The first wave of Chinese immigrants arrived in America from the 1850s to 1880s as several parts of China were experiencing drought and starvation, until federal laws restricted the entry of the Chinese. The Chinese Exclusion Act was the country's first law to ban immigration by race or nationality.

After relationships normalised between the US and China, the second wave of Chinese immigration started in the 1970s and continues till today. Chinese immigrants are today the third largest group of immigrants after Mexicans and Indians in the United States, numbering more than 2 million and comprising of around 5 per cent of immigrant population of the US as per 2013 census.

It is estimated that between 1882 and 1914, approximately 20 million immigrants came to the United States, mostly from eastern and southern Europe, greatly influencing the demographics of the country. By 1900, New York City had as many Irish as Dublin, more Italians than any city other than Rome and more Poles than Warsaw. Apart from Slavs, Scandinavians and Lithuanians in substantial numbers, NYC also had the largest population of Jews than any other city of the world.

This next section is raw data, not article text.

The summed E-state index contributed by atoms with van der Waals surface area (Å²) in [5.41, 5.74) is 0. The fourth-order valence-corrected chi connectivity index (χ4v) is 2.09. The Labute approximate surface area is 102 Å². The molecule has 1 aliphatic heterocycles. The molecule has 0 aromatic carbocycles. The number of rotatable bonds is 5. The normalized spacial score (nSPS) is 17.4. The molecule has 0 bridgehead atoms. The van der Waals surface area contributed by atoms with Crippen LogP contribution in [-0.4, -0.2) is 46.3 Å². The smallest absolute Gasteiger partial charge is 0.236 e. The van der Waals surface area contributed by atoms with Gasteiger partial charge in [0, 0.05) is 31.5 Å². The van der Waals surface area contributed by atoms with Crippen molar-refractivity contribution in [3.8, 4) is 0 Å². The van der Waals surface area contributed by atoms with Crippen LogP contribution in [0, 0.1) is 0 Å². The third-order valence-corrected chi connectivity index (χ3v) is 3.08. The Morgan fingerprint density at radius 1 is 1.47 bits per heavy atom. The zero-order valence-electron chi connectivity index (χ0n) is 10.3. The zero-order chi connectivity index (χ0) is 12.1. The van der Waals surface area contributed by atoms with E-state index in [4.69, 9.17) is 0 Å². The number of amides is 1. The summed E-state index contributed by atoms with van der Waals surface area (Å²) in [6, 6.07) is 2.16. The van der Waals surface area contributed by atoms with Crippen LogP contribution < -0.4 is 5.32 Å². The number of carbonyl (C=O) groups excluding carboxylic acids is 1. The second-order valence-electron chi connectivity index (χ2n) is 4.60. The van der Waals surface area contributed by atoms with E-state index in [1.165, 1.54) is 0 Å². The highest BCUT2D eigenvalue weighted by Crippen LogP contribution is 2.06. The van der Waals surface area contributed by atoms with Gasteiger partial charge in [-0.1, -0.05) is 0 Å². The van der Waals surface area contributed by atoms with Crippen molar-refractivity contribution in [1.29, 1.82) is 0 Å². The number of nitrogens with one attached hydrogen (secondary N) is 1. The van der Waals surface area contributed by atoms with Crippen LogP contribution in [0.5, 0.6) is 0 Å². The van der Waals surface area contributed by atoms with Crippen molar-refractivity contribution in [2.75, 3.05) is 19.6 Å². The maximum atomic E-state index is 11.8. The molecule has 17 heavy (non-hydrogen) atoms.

Ironically, America's 45th President, Donald J Trump is himself a child of immigrants, but yet talks about keeping them out of the country where his ancestors had once taken refuge, and were able to live the American dream and create a fortune which he eventually inherited.

Trump's mother, Mary Anne MacLeod was born in the Isle of Lewis, Scotland in 1912 and migrated to the United States in 1930. Donald Trump's grandfather, Friedrich Trump was born in Pfalz, Germany in 1869 and immigrated to the United States in 1885, eventually becoming an American citizen in 1892 in Seattle, Washington.

Furthermore, according to a CNN report, Trump's grandfather, Friedrich Trump, had illegally left Germany, failing to inform the authorities of his intended immigration, as per the findings of German historian Roland Paul. Yet ironically, Donald Trump talks about cracking down on illegal immigrants.